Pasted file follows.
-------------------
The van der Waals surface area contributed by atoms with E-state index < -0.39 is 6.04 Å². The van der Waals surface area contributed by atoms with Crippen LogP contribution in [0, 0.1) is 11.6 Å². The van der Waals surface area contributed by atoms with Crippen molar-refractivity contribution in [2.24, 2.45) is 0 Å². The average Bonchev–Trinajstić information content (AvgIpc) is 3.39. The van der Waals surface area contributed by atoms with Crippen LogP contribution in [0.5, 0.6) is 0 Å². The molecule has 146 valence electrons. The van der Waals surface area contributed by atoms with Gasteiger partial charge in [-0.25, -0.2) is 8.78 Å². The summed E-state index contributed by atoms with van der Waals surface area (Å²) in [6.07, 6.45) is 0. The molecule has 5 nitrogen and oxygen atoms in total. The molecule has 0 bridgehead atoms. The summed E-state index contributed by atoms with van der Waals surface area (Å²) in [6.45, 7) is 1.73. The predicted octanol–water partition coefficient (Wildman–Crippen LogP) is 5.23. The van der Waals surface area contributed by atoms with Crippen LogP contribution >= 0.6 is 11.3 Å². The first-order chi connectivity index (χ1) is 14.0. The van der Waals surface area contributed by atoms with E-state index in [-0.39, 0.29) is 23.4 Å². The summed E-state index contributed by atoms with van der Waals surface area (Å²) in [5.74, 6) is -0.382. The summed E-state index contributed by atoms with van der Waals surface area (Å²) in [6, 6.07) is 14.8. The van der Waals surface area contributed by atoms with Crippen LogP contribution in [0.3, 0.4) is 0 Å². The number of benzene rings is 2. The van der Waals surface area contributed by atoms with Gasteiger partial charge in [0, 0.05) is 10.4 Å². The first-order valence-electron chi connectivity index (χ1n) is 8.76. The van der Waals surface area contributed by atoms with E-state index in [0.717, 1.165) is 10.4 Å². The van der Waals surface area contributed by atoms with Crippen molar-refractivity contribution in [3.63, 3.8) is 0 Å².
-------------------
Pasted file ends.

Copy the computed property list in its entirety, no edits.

The van der Waals surface area contributed by atoms with E-state index < -0.39 is 6.04 Å². The van der Waals surface area contributed by atoms with Crippen LogP contribution in [0, 0.1) is 11.6 Å². The van der Waals surface area contributed by atoms with Crippen molar-refractivity contribution in [2.24, 2.45) is 0 Å². The average Bonchev–Trinajstić information content (AvgIpc) is 3.39. The van der Waals surface area contributed by atoms with Crippen LogP contribution in [0.5, 0.6) is 0 Å². The molecule has 146 valence electrons. The van der Waals surface area contributed by atoms with Gasteiger partial charge in [-0.25, -0.2) is 8.78 Å². The summed E-state index contributed by atoms with van der Waals surface area (Å²) in [6.07, 6.45) is 0. The molecule has 5 nitrogen and oxygen atoms in total. The molecule has 0 bridgehead atoms. The summed E-state index contributed by atoms with van der Waals surface area (Å²) in [6.45, 7) is 1.73. The predicted octanol–water partition coefficient (Wildman–Crippen LogP) is 5.23. The van der Waals surface area contributed by atoms with Crippen LogP contribution >= 0.6 is 11.3 Å². The first-order chi connectivity index (χ1) is 14.0. The van der Waals surface area contributed by atoms with E-state index in [-0.39, 0.29) is 23.4 Å². The summed E-state index contributed by atoms with van der Waals surface area (Å²) in [5.74, 6) is -0.382. The summed E-state index contributed by atoms with van der Waals surface area (Å²) in [6, 6.07) is 14.8. The van der Waals surface area contributed by atoms with Crippen LogP contribution in [0.3, 0.4) is 0 Å². The number of benzene rings is 2. The van der Waals surface area contributed by atoms with Gasteiger partial charge in [0, 0.05) is 10.4 Å². The first-order valence-electron chi connectivity index (χ1n) is 8.76. The van der Waals surface area contributed by atoms with E-state index in [0.717, 1.165) is 10.4 Å². The van der Waals surface area contributed by atoms with Crippen molar-refractivity contribution in [3.63, 3.8) is 0 Å².